Introduction to the Author:
Sujith Balakrishnan is a novelist, a short story writer and a poet as well. He lives and works in the UAE in a reputed multinational company. He has recently made his debut with his novel based on a true event – the 1996 Suryanelli rape – The Chronicle of Golgotha Days. In his novel, Sujith has raised serious questions on the system of justice, corruption and humanity. He has weaved a serious fiction that not only establishes him as an author with purpose but also asks many questions of the readers.
Alok Mishra: When did you start writing fiction, Sujith? How did it come to you? You come from an Engineering and then a management background. Wasn’t it tough being creative?
Sujith Balakrishnan: I am a late starter in the arena of writing which started budding from my early twenties and became intense in the late twenties.
I always wonder, how the legends like Rimbaud and Kafka could end their literary oeuvre before their thirties enormously contributing fabulous masterpieces and living behind an opulent literary legacy that will last for centuries more to come.
Before my early twenties, my ardent passion was always towards film making which could have delayed my literary career. The ardent aspiration for writing came inside me when I moved to Muscat in 1999. Tangled up with my workload, I realized I cannot move now freely as before and the only thing which could satisfy my artistic appetite was to read and write.
Once I started immersing myself in writing, it became a kind of compulsion for attaining some unexplainable pleasure and the void of not writing makes me feel as if I am losing something treasured from my life. Now these subliming and intense moments makes me nudge and nudge in life to crawl forward.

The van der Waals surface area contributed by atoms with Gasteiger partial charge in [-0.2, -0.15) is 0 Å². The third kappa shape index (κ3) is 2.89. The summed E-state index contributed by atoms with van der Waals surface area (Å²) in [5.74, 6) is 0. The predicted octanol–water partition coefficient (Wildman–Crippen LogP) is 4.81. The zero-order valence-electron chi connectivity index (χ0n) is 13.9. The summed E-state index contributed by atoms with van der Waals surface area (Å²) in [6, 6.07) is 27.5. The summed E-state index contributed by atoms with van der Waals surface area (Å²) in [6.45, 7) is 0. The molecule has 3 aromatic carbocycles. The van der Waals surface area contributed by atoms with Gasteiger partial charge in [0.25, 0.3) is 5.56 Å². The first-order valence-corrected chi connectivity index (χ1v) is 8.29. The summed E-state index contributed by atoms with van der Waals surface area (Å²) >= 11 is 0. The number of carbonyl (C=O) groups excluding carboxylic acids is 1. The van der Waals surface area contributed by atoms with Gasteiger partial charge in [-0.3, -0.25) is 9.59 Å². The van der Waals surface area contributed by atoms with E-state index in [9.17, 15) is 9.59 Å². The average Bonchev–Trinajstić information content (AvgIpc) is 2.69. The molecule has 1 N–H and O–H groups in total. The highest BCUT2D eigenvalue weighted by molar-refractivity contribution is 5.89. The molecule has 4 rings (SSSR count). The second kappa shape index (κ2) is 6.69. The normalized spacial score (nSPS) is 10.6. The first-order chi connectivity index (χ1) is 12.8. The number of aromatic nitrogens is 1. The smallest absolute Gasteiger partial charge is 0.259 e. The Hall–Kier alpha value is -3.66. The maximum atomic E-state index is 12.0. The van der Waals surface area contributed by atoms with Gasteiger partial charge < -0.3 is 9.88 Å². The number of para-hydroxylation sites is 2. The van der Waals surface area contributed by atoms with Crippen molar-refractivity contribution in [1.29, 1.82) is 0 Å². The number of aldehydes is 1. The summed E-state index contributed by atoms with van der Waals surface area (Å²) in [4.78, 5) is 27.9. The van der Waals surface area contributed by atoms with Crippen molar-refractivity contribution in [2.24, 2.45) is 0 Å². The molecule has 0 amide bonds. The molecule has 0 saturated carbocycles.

Alok Mishra: Your first two books were written in Malayalam, two collections of short stories. How was the response of the readers?
Sujith Balakrishnan: The stories were written in a realistic genus and the themes were most of what I experienced, heard and saw.
Being a writer from abroad and a lesser known publisher, the book could reach only a few readers. But I believe for literature there is no specific time limit to reach the readers as it could reach them any point of time. The writer’s duty is to write, rest all depends on the twist of time.
Alok Mishra: Coming to the latest work by you, and the debut novel, The Chronicle of Golgotha Days, how did you decide to write something realistic? You could have written something romantic and sold some copies easily! Why this different path, Sujith?
Sujith Balakrishnan: I was an engineering student back in 1996 when the event that inspired for my novel occurred. As I told before, during those days my passion was towards movie making and I used to work as an assistant director for TV shows and serials along with my engineering studies.
Like anyone, the incident shocked me and haunted me reading the umpteen cosmetic stories being published in various yellow newspapers. The sad part in such incidents, when a high profile politician is involved is that it becomes a political crime and two groups take the sides of the victim and the assailant. Ultimately the case reaches nowhere and as time passes by the victim is forgotten totally.
I never ever had an inkling that I will publish a novel after 22 years past the event.
What instigated me to write this novel 7 years back was when I accidentally watched an interview of the victim’s father stating “Our generation is going to end here”? The whole family was ostracized, alienated and mocked by the whole society depriving them of justice. After going through all these griefs, a father who claims their family tree will end here is a shame to all of us, the so-called civilized society.